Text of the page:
The name St Cyprian’s was given because of the building’s previous association with the law. St Cyprian was a lawyer born about 200 AD, who adopted the Christian faith in 245 AD, became Bishop of Carthage and suffered martyrdom for his faith.
Prior to this, services were held in the home of Mr Steffens, or the Carleton School. Church services were discontinued in 1977 and the building used as a shed for many years. It is no longer on the site.
With the opening of the Anglican Church at East Oxford the old schoolroom was removed to West Oxford, but it was damaged in transit and never used. Instead, a new church, St Mary’s, was built and consecrated by Bishop Harper on 12 July 1875.
As the population in the west dwindled, St Mary’s was moved to the junction of Coopers Creek (Woodside) and Bush Roads, but before it could be put in position a nor’west gale wrecked it and a new St Mary’s was built. This was consecrated on 24 October 1915.
The building is now a private dwelling.
The Oxford and Cust Presbyterians met to consider a separate charge in 1873, but it was not until 1877 that they obtained a minister. The Cust section of the parish first met in the public school and later in the Institute Hall. By 1885 they had raised enough money to build a wooden church, St. David’s, in Cust Road opposite Early’s Road. [Hawkins] The present church was built in 1935. Designed by Cecil Wood and built by Wadey & Efford, its windows and embellishments are Art Deco, reminiscent of some cinemas built in that era. The old building was shifted to a farm in West Eyreton for use as a woolshed.
St. David’s is the Cust base for the Oxford District Union Parish formed in 1972.
St James-on-the Cust probably possesses the most valuable set of historical treasures of any rural church in Canterbury, including one of the six solid silver chalices brought to the Canterbury settlement by the first immigrant ships, its bell, small pipe organ, stained glass windows and carving.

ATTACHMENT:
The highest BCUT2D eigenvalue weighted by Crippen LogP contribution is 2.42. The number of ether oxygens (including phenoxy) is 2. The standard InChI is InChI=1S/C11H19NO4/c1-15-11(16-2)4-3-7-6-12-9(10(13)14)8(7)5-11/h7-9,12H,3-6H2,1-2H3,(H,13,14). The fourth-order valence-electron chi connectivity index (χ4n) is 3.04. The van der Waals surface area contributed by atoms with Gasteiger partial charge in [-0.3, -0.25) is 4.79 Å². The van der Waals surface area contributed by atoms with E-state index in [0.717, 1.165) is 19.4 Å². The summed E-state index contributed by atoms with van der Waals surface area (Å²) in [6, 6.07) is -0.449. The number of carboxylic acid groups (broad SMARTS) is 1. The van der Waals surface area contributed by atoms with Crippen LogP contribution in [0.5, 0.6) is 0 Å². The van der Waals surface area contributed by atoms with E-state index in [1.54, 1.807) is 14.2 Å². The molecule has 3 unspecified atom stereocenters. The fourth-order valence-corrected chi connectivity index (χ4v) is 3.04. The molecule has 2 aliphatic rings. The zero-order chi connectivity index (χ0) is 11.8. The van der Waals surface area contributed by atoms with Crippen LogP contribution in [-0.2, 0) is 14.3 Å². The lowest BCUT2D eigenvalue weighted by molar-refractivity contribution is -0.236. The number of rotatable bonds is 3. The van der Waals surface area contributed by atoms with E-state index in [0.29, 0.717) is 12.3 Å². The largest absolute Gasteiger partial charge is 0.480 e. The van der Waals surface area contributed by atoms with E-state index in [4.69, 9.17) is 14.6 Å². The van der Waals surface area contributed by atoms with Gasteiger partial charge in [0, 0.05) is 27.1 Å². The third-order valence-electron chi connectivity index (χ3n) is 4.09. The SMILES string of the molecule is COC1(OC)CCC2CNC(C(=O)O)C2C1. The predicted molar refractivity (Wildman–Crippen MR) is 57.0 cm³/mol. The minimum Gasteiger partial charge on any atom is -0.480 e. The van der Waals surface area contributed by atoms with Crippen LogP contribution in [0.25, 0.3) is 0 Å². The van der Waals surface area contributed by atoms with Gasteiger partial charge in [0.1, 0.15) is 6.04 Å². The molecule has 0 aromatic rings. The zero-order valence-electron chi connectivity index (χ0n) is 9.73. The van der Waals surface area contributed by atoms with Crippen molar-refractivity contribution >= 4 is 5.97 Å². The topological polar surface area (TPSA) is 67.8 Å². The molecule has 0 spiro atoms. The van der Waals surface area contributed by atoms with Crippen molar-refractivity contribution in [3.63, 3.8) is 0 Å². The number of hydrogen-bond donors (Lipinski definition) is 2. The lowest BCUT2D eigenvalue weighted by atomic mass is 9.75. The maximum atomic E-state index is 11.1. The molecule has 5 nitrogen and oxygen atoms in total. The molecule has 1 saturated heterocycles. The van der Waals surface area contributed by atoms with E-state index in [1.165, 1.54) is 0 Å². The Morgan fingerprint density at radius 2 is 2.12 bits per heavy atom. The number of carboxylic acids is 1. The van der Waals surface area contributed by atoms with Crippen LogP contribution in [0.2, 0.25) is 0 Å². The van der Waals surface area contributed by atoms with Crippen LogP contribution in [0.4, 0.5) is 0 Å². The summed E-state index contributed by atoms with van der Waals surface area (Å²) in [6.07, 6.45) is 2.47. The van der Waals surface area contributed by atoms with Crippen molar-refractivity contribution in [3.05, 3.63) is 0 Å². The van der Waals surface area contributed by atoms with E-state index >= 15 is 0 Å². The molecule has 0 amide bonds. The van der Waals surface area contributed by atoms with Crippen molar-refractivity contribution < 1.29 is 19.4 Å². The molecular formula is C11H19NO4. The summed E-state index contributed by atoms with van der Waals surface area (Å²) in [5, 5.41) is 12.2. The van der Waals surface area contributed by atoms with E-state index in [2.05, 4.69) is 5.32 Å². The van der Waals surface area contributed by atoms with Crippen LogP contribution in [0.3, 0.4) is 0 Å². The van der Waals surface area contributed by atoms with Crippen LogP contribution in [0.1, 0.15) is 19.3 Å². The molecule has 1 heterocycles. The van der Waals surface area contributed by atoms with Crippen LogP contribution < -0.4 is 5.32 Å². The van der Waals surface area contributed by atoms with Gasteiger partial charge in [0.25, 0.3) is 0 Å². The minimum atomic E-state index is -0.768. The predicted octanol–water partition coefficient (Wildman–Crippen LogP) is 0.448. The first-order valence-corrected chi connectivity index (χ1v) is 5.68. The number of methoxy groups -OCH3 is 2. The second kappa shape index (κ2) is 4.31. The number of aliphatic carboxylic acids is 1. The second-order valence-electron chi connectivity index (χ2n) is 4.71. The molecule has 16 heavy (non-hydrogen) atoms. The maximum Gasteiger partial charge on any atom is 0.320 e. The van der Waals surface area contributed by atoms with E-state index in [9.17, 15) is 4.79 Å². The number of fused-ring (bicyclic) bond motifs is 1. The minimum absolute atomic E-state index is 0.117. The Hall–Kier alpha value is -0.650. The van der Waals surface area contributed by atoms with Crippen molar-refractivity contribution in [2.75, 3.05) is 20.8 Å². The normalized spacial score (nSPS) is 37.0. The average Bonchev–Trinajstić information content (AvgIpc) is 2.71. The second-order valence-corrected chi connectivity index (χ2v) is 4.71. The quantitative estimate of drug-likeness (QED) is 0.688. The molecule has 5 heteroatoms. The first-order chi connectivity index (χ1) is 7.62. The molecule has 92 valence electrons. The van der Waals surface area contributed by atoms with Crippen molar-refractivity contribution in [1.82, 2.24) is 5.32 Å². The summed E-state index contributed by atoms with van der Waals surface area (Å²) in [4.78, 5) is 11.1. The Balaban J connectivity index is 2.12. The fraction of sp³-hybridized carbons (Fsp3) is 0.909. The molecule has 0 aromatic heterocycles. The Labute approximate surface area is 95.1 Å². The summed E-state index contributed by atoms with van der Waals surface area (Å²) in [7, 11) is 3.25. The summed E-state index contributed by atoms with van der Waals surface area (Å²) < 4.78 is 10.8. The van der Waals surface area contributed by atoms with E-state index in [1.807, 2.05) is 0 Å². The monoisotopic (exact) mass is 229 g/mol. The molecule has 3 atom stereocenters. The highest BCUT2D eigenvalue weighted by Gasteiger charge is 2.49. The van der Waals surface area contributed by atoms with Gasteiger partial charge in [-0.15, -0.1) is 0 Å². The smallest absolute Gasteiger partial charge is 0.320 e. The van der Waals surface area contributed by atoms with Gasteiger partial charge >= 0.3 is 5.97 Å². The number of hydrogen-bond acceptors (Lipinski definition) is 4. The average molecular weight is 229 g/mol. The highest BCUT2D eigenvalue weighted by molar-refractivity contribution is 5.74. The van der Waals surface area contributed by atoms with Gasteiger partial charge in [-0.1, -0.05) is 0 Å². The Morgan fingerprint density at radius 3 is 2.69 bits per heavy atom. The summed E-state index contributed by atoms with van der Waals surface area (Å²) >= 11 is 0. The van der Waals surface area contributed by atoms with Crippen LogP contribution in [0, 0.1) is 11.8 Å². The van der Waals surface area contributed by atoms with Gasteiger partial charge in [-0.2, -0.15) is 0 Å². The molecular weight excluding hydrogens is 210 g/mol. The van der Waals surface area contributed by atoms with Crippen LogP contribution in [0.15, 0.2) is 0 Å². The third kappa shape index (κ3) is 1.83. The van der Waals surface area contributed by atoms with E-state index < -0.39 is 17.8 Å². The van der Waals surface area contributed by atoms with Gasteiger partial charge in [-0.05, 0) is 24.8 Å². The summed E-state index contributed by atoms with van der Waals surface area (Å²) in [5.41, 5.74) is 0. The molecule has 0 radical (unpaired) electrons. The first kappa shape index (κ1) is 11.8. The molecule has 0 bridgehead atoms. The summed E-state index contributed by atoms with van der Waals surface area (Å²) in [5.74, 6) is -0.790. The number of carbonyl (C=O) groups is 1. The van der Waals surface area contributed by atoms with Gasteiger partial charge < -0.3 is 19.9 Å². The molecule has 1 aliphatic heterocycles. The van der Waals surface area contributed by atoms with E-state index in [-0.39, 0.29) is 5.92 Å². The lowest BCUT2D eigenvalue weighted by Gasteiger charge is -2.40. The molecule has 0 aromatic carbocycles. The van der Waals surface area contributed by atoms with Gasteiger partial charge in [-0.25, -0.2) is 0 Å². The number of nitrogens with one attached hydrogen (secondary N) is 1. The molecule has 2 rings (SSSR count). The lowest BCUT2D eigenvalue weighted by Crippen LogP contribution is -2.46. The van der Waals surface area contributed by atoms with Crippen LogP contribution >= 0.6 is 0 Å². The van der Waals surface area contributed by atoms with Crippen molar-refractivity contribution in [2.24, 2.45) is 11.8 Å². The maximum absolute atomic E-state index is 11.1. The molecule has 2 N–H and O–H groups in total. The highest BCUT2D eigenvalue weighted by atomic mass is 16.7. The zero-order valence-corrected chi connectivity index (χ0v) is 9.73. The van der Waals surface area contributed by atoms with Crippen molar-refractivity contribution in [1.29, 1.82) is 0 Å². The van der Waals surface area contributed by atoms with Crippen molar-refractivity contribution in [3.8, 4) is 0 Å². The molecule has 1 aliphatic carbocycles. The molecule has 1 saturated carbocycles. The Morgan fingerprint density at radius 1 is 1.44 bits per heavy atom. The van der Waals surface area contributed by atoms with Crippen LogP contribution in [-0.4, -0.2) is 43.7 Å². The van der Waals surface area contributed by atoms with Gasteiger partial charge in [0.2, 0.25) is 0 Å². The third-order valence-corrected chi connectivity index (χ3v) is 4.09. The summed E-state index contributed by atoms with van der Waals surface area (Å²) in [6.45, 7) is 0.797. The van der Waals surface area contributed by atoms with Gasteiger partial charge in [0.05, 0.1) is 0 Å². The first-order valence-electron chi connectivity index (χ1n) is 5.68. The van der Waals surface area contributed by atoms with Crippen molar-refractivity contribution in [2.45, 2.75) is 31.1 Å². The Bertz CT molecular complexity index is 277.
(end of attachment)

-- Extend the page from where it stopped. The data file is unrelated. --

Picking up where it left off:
The land for the church was donated by Thomas Walker and George Searles. Messrs Bury and Mountfort were asked to provide plans, and John Waller was the builder. The consecration was by Bishop Harper on 29 September 1866. In 1872 the church was enlarged with the addition of a Chancel and Vestry. The Sunday school was built in 1878.
The bell tower is a feature of Cust and contains one of the best-toned bells in Canterbury. It was presented by General Sir Edward Cust, after whom the Cust River and township was named. In 1870 enough money was raised to build a wooden belfry. The effects of wind and weather damaged the tower so it was replaced by the present brick belfry in 1882. This was presented by Robert Chapman.
St James and the Belfry are Category II on the Historic Places Trust Register.
The Cust Valley Union Chapel functioned between 1868 and 1886. It was situated on Mill Road near the 'Ingleside' homestead and when the building was sold, the proceeds were invested until 1932 when they were transferred to the Horrelville Church building fund.
In the earliest days, services were held in some of the homes but when the local school was opened, both the Anglicans and the Wesleyans used it for services. The Wesleyans opened their church in December 1880, built on land donated by the Horrell Family. This building is still on the site. A new concrete church was built in 1956. In 1972, Horrelville became part of the Oxford District Union Parish, Methodist/Presbyterian.
The original church is on the Waimakariri District Council Heritage List.
St James-on-the-Cust : a visitor’s guide, prepared October 2001.
St James-on-the-Cust : a short record of its history 1865-1926. 1927.
Kingsbury, Bernard - ‘The Cust Literary Institute Library’ The Custodian, April 1997.
Historical Booklet of West Eyreton School and District 1872-1972, published by the Centennial Publication Committee. Compiled by John E. Horrell.